/ Number Four Gully Marker Cairn
I spoke to Martin about an abseil staple, he thought it a good idea so I'm surprised that one hasn't been included. There'll be a garland of tat around it after winter in that case.
It's no better than before and some thought about abseiling should have gone into the design - as mentioned above. The 4's do look wrong. All in all, I'm neither up nor down about it.
I don't think an abseil point is needed, but if it was a chain round the cairn would be a much safer option.
It would get buried by snow. And how is a chain "safer" than a loop (or more likely several loops) of tat?
A staple in a masonry block would be liable to a local mortar failure, it would also likely be covered in snow rime as you point out, perhaps this is the reason there is no fixed gear here.
Looks fine to me.
Yep, I reckon the 4s should come off. They look tatty at best. Also, somebody at some point is going to stick a couple of big boulders at the bottom of that thing.
I haven't been up there lately but judging by the photos I've seen, if there's going to be a marker there then it looks fine to me.
I think most mountaineers wanted to keep the flag. I think this was the John Muir Trust's idea of a compromise. But of course it could end up suiting neither, we'll see.
After a typical long day on the Ben in the middle of February, I think that an appreciation of the cairn's aesthetics might be overshadowed a tad by the relief of finding it!
Aesthetically, I don't like it. It looks rather too much like a stubby phallus for my liking, and the numbers just look a bit naff. By comparison the flag had a certain archaic and traditional charm.
However, in terms of its logistical and ethical value as a marker and an anchor, I can't get worked up. It does however seem that quite a lot of discussion and hard work has served to not really change things very much.
Just waiting for the first "Is there tat round the cairn" thread of the winter!
> It looks rather too much like a stubby phallus for my liking
Are we to surmise you'd prefer a more soaring, majestic phallus?
No, I think it's quite an appropriate piece of commentary on the effect of winter on male vitality. Mine always goes stubby when it's cold.
Frankly i think the removal of the aluminum flag was uncalled for and unecessary, a reasurring beacon to generations of mountaineers with historical importance. If it was an eyesore and considered junk, why replace with this obtrusive cairn, i thought the JM trust had a policy of removing cairns and such like from the mountain, hypocrasy springs to mind.
My stubby phallus? I should hope not.
> No, I think it's quite an appropriate piece of commentary on the effect of winter on male vitality. Mine always goes stubby when it's cold.
What, two walnuts and a radish?
Alan Halewood. Trust you to raise the tone.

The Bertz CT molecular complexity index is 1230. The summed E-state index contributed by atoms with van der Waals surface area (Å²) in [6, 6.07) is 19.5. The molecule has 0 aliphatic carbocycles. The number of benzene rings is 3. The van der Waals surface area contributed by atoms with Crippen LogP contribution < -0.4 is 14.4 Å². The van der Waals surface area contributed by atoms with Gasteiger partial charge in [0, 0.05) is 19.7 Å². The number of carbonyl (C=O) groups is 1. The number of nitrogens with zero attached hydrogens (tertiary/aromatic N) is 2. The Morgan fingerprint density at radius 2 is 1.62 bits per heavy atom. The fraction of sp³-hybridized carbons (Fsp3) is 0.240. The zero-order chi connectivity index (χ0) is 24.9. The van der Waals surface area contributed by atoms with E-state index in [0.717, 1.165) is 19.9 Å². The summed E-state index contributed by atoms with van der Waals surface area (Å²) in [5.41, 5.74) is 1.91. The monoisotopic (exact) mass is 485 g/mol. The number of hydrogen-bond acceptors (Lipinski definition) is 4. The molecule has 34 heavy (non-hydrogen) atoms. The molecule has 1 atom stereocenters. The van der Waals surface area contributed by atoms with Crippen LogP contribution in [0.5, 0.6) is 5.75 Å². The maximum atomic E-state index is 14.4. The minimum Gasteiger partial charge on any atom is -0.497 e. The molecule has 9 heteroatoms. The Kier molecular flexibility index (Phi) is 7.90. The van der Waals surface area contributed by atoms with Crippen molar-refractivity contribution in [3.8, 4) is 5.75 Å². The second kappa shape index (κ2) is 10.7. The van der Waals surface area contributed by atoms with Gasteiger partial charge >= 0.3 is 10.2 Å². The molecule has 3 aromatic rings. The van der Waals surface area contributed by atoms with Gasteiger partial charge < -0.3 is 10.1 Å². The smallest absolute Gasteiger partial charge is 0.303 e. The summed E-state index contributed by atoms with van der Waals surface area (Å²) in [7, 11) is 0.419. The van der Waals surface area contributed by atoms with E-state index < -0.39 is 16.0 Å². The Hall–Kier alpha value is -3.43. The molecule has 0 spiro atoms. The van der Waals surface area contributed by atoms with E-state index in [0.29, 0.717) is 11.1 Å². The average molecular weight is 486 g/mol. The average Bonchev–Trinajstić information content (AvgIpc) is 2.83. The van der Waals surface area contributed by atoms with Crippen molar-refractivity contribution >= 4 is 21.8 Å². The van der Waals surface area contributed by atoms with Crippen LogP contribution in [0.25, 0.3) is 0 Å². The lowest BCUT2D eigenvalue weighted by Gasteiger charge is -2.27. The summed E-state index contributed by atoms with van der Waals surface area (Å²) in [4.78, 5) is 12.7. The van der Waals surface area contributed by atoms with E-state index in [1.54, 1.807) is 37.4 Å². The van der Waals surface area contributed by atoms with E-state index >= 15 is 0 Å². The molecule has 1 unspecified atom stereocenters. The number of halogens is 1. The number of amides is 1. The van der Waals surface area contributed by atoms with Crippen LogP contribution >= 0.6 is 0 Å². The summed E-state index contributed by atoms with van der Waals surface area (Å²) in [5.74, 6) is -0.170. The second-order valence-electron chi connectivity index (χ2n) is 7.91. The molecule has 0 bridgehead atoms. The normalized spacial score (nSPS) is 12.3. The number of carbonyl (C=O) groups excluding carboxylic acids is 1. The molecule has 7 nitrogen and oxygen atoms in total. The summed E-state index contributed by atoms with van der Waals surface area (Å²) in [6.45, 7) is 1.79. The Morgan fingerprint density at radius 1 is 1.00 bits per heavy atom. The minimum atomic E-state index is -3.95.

Have JMT considered that it will become a default abseil anchor, and factored that into it's construction and positioning? My view, which I expressed at the time, was that either there should be nothing, or something that people can ab off of safely and without leaving tat.
We'll see how people treat it i suppose...
I can see a plethora of tat accumulating, as older stuff gets buried by snow. I can also see the occasional zealot cutting said tat away, and the occasional novice getting in a flap because there is nothing in-situ.
I can also conjure up a nightmare scenario whereby someone digs out what they think is a buried loop of tat around the cairn, commits to it then discovers it isn't. But I suppose such nightmare scenarios are integral to the activity.
Good effort getting that massive stone on the top!
I think a marker is better than no marker.
On a side note, although climbers like to take the moral high ground and want the plateau to be as pure as possible (something I actually agree with), how many of us have emerged somewhere near the summit in winter in bad weather, tired, knackered with nightfall approaching and been grateful to be able to see the marker cairns across the plateau either to reconfirm that the nav off towards the half way lochan is correct or even to use as a primary navigation aid if vis isn't too bad?
Before this thread cropped up I had asked the John Muir Trust why there was no abseil aid. It seemed to me that the marker served two purposes, one as a marker and two, as an abseil aid when the cornice is big. I had spoken to Martin as he was building the cairn and he had been quite positive about it so to save anyone else asking them the same question, here is their answer:
> The John Muir Trust worked closely with the MCofS and sought advice widely from professional mountaineering sources. It is recognized that a metal post is easier to retrieve a rope from if used to abseil; but has the potential to bend and fail, as would a staple. It is also recognized that a cairn will accumulate snow on its leeward side, potentially making it non visible in high density snow conditions. An appropriate compromise is the now built 1.8 metre high cairn with a small ‘No 4’ on the cap stone to avoid any possible confusion. Those who choose to abseil at this point may choose to construct a snow bollard.
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